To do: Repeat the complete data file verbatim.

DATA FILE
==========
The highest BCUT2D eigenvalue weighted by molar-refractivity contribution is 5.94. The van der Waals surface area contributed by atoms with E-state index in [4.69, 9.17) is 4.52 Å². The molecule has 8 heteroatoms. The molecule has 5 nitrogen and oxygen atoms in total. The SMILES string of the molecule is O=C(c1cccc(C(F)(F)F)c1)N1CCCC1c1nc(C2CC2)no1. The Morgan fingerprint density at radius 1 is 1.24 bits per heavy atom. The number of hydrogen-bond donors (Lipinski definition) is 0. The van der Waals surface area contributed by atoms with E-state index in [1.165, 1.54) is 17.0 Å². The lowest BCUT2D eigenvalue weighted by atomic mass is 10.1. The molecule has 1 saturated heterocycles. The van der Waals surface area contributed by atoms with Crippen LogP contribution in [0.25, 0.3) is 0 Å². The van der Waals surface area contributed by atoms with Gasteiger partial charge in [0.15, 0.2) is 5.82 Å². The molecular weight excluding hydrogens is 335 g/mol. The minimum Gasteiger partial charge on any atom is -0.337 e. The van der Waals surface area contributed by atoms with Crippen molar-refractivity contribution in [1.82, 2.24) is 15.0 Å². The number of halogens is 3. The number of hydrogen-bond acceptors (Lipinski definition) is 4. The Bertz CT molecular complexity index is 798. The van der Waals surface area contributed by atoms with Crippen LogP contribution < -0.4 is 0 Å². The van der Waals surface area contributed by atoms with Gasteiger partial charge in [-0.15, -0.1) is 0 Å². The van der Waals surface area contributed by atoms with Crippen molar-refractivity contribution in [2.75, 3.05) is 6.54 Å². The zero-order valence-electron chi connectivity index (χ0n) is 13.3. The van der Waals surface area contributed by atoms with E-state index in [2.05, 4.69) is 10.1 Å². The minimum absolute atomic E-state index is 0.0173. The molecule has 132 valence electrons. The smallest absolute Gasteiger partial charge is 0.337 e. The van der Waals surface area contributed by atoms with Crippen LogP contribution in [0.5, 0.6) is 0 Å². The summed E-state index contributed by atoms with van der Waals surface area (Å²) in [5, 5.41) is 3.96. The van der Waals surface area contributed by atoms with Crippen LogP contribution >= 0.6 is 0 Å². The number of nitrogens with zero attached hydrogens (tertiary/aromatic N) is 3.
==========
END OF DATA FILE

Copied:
The highest BCUT2D eigenvalue weighted by molar-refractivity contribution is 5.94. The van der Waals surface area contributed by atoms with E-state index in [4.69, 9.17) is 4.52 Å². The molecule has 8 heteroatoms. The molecule has 5 nitrogen and oxygen atoms in total. The SMILES string of the molecule is O=C(c1cccc(C(F)(F)F)c1)N1CCCC1c1nc(C2CC2)no1. The Morgan fingerprint density at radius 1 is 1.24 bits per heavy atom. The number of hydrogen-bond donors (Lipinski definition) is 0. The van der Waals surface area contributed by atoms with E-state index in [1.165, 1.54) is 17.0 Å². The lowest BCUT2D eigenvalue weighted by atomic mass is 10.1. The molecule has 1 saturated heterocycles. The van der Waals surface area contributed by atoms with Crippen LogP contribution in [0.25, 0.3) is 0 Å². The van der Waals surface area contributed by atoms with Gasteiger partial charge in [0.15, 0.2) is 5.82 Å². The molecular weight excluding hydrogens is 335 g/mol. The minimum Gasteiger partial charge on any atom is -0.337 e. The van der Waals surface area contributed by atoms with Crippen molar-refractivity contribution in [1.82, 2.24) is 15.0 Å². The number of halogens is 3. The number of hydrogen-bond acceptors (Lipinski definition) is 4. The Bertz CT molecular complexity index is 798. The van der Waals surface area contributed by atoms with Crippen LogP contribution < -0.4 is 0 Å². The van der Waals surface area contributed by atoms with Gasteiger partial charge in [-0.15, -0.1) is 0 Å². The van der Waals surface area contributed by atoms with Crippen molar-refractivity contribution in [2.75, 3.05) is 6.54 Å². The zero-order valence-electron chi connectivity index (χ0n) is 13.3. The van der Waals surface area contributed by atoms with E-state index in [2.05, 4.69) is 10.1 Å². The minimum absolute atomic E-state index is 0.0173. The molecule has 132 valence electrons. The smallest absolute Gasteiger partial charge is 0.337 e. The van der Waals surface area contributed by atoms with Crippen LogP contribution in [0.5, 0.6) is 0 Å². The summed E-state index contributed by atoms with van der Waals surface area (Å²) in [5, 5.41) is 3.96. The van der Waals surface area contributed by atoms with Crippen LogP contribution >= 0.6 is 0 Å². The number of nitrogens with zero attached hydrogens (tertiary/aromatic N) is 3.